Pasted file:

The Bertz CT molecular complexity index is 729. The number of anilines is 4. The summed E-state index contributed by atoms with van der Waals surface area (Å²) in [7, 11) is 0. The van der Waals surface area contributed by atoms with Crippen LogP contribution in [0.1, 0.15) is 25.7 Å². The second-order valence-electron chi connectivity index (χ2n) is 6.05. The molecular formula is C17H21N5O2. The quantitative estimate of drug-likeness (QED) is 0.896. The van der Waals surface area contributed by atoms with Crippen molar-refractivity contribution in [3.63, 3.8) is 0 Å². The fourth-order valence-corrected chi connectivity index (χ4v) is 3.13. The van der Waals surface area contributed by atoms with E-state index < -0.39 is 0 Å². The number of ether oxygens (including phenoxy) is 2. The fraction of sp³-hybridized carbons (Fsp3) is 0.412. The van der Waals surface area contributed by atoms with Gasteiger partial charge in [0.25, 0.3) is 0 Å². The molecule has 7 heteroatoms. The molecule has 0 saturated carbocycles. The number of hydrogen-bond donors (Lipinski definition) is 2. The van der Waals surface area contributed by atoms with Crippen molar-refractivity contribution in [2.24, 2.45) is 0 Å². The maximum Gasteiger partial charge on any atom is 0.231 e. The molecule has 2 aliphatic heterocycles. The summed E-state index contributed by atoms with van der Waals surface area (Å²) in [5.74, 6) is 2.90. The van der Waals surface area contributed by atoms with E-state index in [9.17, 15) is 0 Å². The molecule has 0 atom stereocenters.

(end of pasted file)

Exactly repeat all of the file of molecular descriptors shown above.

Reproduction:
The Bertz CT molecular complexity index is 729. The number of anilines is 4. The summed E-state index contributed by atoms with van der Waals surface area (Å²) in [7, 11) is 0. The van der Waals surface area contributed by atoms with Crippen LogP contribution in [0.1, 0.15) is 25.7 Å². The second-order valence-electron chi connectivity index (χ2n) is 6.05. The molecular formula is C17H21N5O2. The quantitative estimate of drug-likeness (QED) is 0.896. The van der Waals surface area contributed by atoms with Crippen molar-refractivity contribution in [3.63, 3.8) is 0 Å². The fourth-order valence-corrected chi connectivity index (χ4v) is 3.13. The van der Waals surface area contributed by atoms with E-state index < -0.39 is 0 Å². The number of ether oxygens (including phenoxy) is 2. The fraction of sp³-hybridized carbons (Fsp3) is 0.412. The van der Waals surface area contributed by atoms with Gasteiger partial charge in [0.25, 0.3) is 0 Å². The molecule has 7 heteroatoms. The molecule has 0 saturated carbocycles. The number of hydrogen-bond donors (Lipinski definition) is 2. The van der Waals surface area contributed by atoms with Crippen molar-refractivity contribution in [2.24, 2.45) is 0 Å². The maximum Gasteiger partial charge on any atom is 0.231 e. The molecule has 2 aliphatic heterocycles. The summed E-state index contributed by atoms with van der Waals surface area (Å²) in [5.74, 6) is 2.90. The van der Waals surface area contributed by atoms with E-state index in [9.17, 15) is 0 Å². The molecule has 0 atom stereocenters.